The news site reported that the recent stand-off has raised fears of a violent confrontation between protesters and the army.
Government buildings and private property were also attacked, spokesman Hashem Ali added.
Thousands of protestors were staging a sit-in for the sixth night running outside Khartoum army headquarters as the military council's curfew began at 10:00 pm (2000 GMT) despite growing global pressure to hand over to civilian rule. "We call on the masses to stay on the streets until all the demands are met".
On April 11, 2019, following months of protest nationwide, the First Vice President and Defense Minister of Sudan, Mr Ahmed Ibn Auf, announced the arrest of al-Bashir and his removal from power.
Lt-Gen Omar Zain al-Abidin, who heads the military council's political committee, said on Friday: "The solutions will be devised by those in protest".
The conflict in Darfur erupted in 2003 when ethnic black rebels took up arms against Khartoum's Arab dominated government, accusing it of neglecting the region economically and politically.
Ibn Ouf, who is under USA sanctions for supporting genocidal militias in the Darfur region, had been under global pressure to establish a civilian transitional government.
Who is in charge now?
Sudanese protesters rallied against the new military council in Khartoum on Thursday evening despite army warnings it would enforce a curfew. He is little known in public life. He has close ties to senior Gulf military officials as he was responsible for coordinating Sudan's military involvement in the war.
"All the 160 registered Malaysians in Sudan are accounted for and safe", the Foreign Ministry said in a statement today.
A military takeover has taken place in Sudan.
Bashir was overthrown on Thursday after weeks of mass protests brought on by rising food costs, high unemployment and increasing repression during his three decades in power.
Speaking at a news conference aired live on state TV and flanked by other uniformed officers, Zein Abedeen insisted the army has no ambition to hold the reins of power for long. "We will not dictate anything to the people".
The SPA said the military had announced a "coup" that would merely reproduce the same "faces and institutions that our great people revolted against".
Earlier on Saturday, the state-run media announced the resignation of Lieutenant General Salah Abdallah Gosh, who as the head of the National Intelligence and Security Services had overseen the crackdown against the protesters.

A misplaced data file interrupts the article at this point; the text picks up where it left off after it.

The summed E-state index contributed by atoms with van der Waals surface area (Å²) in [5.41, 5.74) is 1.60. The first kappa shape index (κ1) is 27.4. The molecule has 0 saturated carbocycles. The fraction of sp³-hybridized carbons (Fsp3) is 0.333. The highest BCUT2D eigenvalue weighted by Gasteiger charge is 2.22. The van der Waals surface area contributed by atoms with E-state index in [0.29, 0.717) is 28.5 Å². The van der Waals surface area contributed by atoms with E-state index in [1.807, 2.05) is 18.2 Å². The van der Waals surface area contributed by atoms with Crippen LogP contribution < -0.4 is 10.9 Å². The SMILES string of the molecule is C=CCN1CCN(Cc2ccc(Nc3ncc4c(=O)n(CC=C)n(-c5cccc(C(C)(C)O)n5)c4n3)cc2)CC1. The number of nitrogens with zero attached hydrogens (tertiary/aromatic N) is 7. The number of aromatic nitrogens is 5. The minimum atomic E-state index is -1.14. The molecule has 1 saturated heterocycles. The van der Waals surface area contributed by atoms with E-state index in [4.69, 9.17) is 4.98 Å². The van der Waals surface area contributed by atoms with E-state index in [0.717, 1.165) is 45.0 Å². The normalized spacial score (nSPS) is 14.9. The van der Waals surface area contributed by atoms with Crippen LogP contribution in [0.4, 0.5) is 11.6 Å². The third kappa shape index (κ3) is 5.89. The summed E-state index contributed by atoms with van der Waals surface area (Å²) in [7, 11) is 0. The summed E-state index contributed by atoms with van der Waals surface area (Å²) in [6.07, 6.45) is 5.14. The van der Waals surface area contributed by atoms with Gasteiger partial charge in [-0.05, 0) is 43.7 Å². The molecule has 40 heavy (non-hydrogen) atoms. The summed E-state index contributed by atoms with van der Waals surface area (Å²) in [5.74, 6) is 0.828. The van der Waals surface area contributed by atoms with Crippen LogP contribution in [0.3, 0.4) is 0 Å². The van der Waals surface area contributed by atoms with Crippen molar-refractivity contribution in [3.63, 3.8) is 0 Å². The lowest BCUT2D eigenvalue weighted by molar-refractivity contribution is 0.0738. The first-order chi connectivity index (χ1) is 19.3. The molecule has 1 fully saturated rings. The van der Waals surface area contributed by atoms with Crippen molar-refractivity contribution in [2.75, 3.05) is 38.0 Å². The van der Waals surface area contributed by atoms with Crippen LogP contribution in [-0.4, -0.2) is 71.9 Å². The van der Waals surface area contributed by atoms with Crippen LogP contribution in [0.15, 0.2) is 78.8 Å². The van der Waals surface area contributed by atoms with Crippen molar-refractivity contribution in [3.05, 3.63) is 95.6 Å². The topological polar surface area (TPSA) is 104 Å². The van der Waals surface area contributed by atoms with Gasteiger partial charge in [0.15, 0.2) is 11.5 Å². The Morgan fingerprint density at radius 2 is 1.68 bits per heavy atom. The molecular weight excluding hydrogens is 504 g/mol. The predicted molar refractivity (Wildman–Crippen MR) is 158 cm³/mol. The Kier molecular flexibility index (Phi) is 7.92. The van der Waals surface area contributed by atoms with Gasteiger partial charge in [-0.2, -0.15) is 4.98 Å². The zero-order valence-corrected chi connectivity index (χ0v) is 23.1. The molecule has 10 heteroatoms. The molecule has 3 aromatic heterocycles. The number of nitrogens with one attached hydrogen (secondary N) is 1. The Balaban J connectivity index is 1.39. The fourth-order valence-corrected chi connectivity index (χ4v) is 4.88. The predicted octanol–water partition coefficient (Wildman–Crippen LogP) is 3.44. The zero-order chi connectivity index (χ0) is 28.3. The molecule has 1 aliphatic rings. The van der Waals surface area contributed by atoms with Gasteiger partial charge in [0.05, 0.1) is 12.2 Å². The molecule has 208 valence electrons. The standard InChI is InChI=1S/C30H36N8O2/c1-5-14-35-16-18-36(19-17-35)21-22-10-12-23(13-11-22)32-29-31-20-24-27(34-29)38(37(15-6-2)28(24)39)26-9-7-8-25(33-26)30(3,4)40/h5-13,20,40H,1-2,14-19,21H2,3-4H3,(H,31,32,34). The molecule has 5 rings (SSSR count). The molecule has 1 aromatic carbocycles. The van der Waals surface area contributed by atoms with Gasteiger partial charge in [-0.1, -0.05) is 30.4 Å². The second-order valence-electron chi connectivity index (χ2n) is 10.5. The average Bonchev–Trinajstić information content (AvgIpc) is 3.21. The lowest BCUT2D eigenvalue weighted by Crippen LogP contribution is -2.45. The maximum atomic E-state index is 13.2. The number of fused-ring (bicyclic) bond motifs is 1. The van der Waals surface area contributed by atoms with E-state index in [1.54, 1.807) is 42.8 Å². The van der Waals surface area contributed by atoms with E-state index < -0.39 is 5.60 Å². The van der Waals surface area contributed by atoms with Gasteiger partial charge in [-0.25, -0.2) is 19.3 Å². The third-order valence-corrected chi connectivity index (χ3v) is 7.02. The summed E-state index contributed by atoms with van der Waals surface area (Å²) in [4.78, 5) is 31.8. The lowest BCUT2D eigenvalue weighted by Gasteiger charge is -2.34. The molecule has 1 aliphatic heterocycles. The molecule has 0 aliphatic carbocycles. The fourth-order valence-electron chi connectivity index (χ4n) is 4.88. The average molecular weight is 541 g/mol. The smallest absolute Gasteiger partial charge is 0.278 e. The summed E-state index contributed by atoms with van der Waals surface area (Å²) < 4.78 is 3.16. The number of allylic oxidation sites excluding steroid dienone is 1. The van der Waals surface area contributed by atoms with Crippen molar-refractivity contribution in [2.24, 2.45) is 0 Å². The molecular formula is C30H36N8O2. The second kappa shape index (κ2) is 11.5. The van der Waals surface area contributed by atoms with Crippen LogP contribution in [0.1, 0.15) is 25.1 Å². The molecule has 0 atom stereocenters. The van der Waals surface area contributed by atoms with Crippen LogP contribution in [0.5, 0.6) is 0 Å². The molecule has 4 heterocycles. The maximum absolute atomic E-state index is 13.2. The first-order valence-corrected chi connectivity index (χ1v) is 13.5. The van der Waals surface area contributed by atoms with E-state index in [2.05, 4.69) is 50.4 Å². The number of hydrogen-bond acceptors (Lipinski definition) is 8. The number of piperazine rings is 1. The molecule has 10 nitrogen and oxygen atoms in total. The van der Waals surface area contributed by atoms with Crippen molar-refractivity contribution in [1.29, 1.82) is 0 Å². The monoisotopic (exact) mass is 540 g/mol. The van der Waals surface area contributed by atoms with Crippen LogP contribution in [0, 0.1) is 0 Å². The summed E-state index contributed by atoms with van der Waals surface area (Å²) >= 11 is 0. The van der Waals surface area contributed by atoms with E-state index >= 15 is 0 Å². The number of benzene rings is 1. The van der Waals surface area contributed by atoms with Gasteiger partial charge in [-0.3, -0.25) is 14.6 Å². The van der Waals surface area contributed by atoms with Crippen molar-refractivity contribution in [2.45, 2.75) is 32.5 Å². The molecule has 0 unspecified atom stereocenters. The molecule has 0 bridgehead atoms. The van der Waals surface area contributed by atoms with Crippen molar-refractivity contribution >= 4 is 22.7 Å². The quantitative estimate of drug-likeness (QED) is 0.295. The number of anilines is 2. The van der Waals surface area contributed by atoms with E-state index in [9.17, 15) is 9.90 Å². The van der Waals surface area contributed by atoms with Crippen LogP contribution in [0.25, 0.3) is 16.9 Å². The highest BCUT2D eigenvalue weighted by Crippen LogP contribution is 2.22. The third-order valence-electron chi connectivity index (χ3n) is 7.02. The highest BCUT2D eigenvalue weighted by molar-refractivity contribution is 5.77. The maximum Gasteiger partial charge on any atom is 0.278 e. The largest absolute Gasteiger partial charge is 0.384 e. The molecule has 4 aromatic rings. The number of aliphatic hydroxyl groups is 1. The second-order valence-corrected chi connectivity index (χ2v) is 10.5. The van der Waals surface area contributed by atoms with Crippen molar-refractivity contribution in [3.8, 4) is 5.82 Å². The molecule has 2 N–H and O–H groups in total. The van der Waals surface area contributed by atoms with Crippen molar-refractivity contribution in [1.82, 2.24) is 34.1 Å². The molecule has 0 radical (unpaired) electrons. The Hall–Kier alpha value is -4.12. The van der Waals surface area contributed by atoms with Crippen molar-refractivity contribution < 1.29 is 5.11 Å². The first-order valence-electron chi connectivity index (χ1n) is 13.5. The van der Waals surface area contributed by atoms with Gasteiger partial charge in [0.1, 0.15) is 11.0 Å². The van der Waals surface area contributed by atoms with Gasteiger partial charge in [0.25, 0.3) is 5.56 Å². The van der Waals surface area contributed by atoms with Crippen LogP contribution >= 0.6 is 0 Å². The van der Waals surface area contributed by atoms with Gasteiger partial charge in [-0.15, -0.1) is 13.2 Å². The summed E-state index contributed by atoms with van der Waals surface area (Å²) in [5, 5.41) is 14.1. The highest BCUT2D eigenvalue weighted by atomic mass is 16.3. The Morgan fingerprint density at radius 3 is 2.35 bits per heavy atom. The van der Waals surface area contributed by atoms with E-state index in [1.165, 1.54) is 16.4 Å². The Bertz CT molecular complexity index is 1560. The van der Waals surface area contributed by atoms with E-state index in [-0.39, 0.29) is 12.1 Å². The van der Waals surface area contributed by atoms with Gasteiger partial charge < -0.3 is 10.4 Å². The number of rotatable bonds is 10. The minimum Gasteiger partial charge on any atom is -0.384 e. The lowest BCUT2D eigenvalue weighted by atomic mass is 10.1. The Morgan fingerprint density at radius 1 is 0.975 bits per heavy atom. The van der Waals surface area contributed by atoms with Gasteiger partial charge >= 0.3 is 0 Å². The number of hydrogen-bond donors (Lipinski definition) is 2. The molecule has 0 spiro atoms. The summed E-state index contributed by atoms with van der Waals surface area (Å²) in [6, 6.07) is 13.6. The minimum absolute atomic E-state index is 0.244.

He said "no party will be excluded".
Meanwhile, Sudan's military council appealed on Friday for financial aid from regional peers to tackle a worsening economic crisis, a day after the ouster of president al-Bashir.
He promised people that the army will hand over to a democratic regime after a two-year transitional period.
Political parties and movements behind the protests said they were meeting Saturday with the military to discuss the transition, saying they've formed a 10-member delegation to introduce the people's demands to the military council.
Mr Bashir has also been indicted by the ICC on charges of war crimes and crimes against humanity in Darfur.
Asked whether the United States supported Bashir being put on trial before the International Criminal Court for Darfur atrocities, Palladino said: "We believe that the victims of Darfur deserve justice, that accountability is essential for achieving lasting peace in Darfur". He denies the allegations.
"The Sudanese people should determine who leads them and their future".
Analysts said Bashir's overthrow in a "palace coup" made the transition to democracy in Sudan a more distant prospect. The deposed leader is yet to be seen since Thursday's events.
Soon after the protests organised by the Sudanese Professionals Association began a week ago, a distressed Mr Bashir intimated to his inner circle that Mr Auf was his choice for a successor.